He also expressed that Automotive SPICE framework is all about the system engineering and software engineering of an automotive portfolio under the key concept of consistency and traceability. Functional safety refers to the scenario where the breakdown of in-vehicle electronic equipment causes injury to the driver and passengers, while the scope of SOTIF includes driving scenarios of different operating environment and misuse. As regards cybersecurity, it is born for human beings, confronted with threats from external or even internal malicious attacks. Cybersecurity can influence functional safety and SOTIF by identifying new key assets of cybersecurity that needs protection. Accordingly, we proposed a recommended integration solution that fits the implementation of ASPICE, ISO 26262, and ISO 21434 to save development cost, minimize rework, and enhance its effectiveness and efficiency.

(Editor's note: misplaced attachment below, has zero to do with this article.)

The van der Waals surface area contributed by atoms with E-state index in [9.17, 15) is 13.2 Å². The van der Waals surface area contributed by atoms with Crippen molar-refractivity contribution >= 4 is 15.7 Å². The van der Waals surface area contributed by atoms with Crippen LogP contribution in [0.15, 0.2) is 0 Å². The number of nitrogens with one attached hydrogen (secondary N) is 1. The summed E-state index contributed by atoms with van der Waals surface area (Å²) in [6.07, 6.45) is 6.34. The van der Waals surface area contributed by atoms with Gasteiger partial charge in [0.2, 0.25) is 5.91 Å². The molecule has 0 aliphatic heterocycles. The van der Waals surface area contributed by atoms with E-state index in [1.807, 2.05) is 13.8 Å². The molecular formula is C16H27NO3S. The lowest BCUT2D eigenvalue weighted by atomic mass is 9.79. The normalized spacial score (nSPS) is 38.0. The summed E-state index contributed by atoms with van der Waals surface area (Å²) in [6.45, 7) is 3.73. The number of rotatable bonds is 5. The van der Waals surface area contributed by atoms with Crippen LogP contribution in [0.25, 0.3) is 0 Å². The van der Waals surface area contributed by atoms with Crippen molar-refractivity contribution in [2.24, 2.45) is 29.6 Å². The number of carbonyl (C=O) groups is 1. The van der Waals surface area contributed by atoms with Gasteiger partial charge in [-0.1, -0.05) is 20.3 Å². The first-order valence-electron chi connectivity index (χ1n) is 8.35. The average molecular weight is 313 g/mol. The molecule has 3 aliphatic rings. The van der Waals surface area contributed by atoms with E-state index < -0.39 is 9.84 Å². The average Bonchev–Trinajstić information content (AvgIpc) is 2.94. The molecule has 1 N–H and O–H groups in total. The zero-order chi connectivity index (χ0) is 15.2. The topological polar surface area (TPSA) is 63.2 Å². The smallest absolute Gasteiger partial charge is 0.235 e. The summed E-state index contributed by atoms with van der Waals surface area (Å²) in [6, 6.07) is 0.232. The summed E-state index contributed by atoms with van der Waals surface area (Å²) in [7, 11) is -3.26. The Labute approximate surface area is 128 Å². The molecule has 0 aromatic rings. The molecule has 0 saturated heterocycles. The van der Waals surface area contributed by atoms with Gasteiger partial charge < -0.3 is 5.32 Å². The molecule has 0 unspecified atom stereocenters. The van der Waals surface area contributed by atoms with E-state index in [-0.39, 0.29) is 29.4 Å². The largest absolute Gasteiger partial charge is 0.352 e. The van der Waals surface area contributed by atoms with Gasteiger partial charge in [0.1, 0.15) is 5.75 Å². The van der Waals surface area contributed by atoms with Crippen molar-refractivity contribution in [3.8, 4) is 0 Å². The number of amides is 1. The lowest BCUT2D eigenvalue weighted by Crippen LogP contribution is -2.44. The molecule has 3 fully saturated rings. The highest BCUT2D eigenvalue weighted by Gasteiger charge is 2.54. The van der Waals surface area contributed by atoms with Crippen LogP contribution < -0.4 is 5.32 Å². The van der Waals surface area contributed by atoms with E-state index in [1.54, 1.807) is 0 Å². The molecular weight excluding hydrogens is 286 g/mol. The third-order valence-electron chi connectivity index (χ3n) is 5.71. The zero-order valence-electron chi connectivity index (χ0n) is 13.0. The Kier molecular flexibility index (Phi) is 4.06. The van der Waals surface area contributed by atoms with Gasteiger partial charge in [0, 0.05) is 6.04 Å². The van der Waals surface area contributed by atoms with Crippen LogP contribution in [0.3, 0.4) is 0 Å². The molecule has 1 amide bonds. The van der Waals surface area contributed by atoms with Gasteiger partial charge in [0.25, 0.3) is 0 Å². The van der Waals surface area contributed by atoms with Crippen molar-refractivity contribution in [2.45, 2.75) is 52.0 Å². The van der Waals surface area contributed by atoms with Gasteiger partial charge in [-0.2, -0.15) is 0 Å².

Lastly, Kevin Huang emphasized that DEKRA Taiwan has the edge to introduce corresponding standards in one go. What is more, DEKRA has its own Principal Consultant, and has been nationwide recognized by system providers and the only preferred partner in the world with BOSCH Germany in functional safety. Kevin Huang also mentioned that DEKRA Taiwan’s services of cybersecurity and functional safety involve training, gap analysis, consulting, testing, and certification.
Wangchu Chen, Senior Manager of High Power Engineering, DEKRA iST, shared the topic about the necessary method of quality confirmation for hardware --- “Reliability Tests.”